The summer of 2003, like the summer of 2002, was brutally hot in Europe. That year, I was blessed to be working a job that not only did not require me to work in the heat of the day, but also was air-conditioned. My hours were such that not only did I have Saturdays and Sundays completely free, but by the time I came in for work on Monday, most of the people running “normal hours” were on their way home, so if I squinted really hard, it seemed almost like a 3-day weekend every week. It was glorious.
I don’t remember a lot about the summer, but I do remember that the fall was absolutely glorious, the weather was amazing, the sun’s rays painted the world with a golden brush, and my view to the Alps got more colorful by the day. I had gotten into the habit of listening to AFN radio – American Forces Network – a lot. There were three things that stuck out in my mind from AFN that fall – a tribute commemorating the 30th anniversary of Jim Croce’s death, staying up ridiculously late to hear the Chicago Cubs not make it into the World Series, and news that Elliott Smith had died, apparently of suicide.
I didn’t know a whole lot about Elliott Smith, but I did know who he was, and I was acquainted with his music through the soundtrack of Good Will Hunting. It’s interesting to me how Good Will Hunting was really a big deal when it came out and how it seems to be almost forgotten now. I’m sure some of that came about stemming from the whole drama between Matt Damon and Minnie Driver that put off a whole lot of people, but during the time that there was a lot of “buzz” about the movie, Elliott Smith was even nominated for an Oscar for his song “Miss Misery“, which features prominently in the film.
Over the next couple of weeks, in these days before Youtube, I listened to my Good Will Hunting soundtrack many, many times. Elliott Smith isn’t exactly a rockstar, and he’s not even what you would call a singer. He sings, but unlike most, he sings to the top range of his voice, which, in a voice like his that isn’t terribly strong, a sense of being vulnerable, or of being ready to fall apart. A lot of Elliott Smith’s original music is like that, he sings as one who struggles with the modern things, not trying to feed a family of six children on a miner’s salary, but more of trying to hold on against the darkness of today’s zeitgeist. At the same time, he’s able to create beauty in large part because of the experience of the pain.
I think the Beatles were masters of using that juxtaposition of generally upbeat music with lyrics that were a lot more depressing. It’s impossible not to hear the Beatles’ influence on Eliott Smith, apart from all the covers he did of Beatles’ songs – from the types of chord changes to the voice double-tracking to his look – but while the Beatles tended to still be positive on the full message, Smith’s direction was much more questionable, and his songs were more explicit about drinking and drugs and hopelessness.
During that time in 2003, the train track closest to where I lived was under repair, and for a couple of weeks there, there was a bus that was being run to take care of the passengers that had to go that way. There was no road that ran roughly parallel to the line, and so the route that the bus had to make to get to all the little stations here in the foothills of the Alps in southern Bavaria was very circuitous. (A long and winding road! Ha!) I rode in the bus, my little portable CD player with me, in awe of the scenery around, the mountains in the distance, the hills, the farms, the roadside shrines, and the gentle warmth of the sun illuminating the green and orange and red as if it were stained glass. The juxtaposition of that beauty with the knowledge that the man singing into my ears had taken his life just a few days before was hard to process.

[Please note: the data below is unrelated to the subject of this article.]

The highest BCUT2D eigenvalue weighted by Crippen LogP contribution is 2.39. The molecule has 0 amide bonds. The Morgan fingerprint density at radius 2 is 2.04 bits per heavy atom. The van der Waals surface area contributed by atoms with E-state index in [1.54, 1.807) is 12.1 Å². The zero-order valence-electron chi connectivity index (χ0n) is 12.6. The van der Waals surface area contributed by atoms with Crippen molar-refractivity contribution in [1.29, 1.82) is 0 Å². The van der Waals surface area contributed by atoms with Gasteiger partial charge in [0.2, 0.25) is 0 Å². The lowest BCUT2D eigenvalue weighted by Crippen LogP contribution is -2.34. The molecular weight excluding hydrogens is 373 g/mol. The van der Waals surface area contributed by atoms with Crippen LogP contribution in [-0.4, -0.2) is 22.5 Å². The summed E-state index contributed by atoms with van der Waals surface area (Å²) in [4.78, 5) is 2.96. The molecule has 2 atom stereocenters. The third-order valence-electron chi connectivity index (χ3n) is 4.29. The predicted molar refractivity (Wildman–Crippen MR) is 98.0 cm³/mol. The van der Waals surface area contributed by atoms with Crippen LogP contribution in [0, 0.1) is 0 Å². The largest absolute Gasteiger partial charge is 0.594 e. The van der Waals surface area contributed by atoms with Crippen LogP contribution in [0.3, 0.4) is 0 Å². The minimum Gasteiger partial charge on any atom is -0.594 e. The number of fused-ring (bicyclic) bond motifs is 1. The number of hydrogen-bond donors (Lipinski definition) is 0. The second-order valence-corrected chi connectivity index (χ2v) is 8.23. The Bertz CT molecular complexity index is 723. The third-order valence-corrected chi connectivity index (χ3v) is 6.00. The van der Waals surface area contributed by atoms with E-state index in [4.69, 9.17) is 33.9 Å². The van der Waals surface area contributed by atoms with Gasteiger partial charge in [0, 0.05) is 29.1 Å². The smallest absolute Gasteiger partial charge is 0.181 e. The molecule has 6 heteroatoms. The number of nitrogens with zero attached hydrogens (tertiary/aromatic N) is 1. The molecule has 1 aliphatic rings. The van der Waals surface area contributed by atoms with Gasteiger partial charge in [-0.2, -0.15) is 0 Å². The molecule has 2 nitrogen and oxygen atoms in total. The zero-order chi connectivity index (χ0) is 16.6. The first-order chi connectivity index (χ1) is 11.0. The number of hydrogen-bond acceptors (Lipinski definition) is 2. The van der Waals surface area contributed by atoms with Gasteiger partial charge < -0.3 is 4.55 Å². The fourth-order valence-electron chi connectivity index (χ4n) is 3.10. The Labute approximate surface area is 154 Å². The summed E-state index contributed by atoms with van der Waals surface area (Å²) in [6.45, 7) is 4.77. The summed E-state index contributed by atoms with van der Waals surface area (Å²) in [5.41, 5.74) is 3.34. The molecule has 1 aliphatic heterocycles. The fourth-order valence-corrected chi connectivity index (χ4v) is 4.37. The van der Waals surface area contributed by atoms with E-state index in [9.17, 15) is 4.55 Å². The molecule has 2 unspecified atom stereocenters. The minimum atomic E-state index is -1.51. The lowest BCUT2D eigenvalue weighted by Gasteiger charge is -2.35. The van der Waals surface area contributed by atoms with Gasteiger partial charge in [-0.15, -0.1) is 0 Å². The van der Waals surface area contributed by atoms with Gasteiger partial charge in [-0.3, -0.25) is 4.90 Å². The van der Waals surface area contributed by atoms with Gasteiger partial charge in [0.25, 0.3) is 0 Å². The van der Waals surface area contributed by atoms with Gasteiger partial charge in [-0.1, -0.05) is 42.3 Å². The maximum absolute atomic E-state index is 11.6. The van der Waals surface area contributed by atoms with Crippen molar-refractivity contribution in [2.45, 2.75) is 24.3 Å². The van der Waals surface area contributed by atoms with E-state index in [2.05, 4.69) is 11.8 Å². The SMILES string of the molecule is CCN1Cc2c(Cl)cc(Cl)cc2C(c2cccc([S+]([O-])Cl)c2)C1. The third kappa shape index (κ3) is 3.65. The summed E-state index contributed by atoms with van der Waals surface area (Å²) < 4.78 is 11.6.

Over at Pleximama, she recently wrote a post entitled “Say Yes”, which has nothing to do with Elliott Smith, even though that’s the name of one of his best-known songs. The post is worth a read, but talks about how we should “say yes” to God where we are because He loves us as we are. Crazily enough, “Say Yes” by Elliott Smith has a little of that same theme; by his standards, a “happy” song, about the hope that comes with a girl who he’s surprised may love him despite being “damaged bad at best”. The common thread here is that when one can accept being loved as one is, the change in perspective that a person has is nothing less than life-altering, and with God, that love is eternal.
It’s heartbreakingly sad that there are so many people who do succumb to the darkness, as Smith apparently did. I felt that sadness riding the bus that day, and as much as there are things that I really do like about Smith’s music, even his Beatles’ covers are sometimes hard for me to listen to because he does seem to color him with the sadness he carried.
Nineteen years have now passed since Smith’s death on the 21st of October, 2003. He was 34 then. I’m close to a decade past that age, and neither time nor age have made any of it any less sad. I think of his songs that I know from time to time, but on some level, they’re connected now to listening to AFN at odd hours and riding on that replacement bus through the fall colors all those years ago.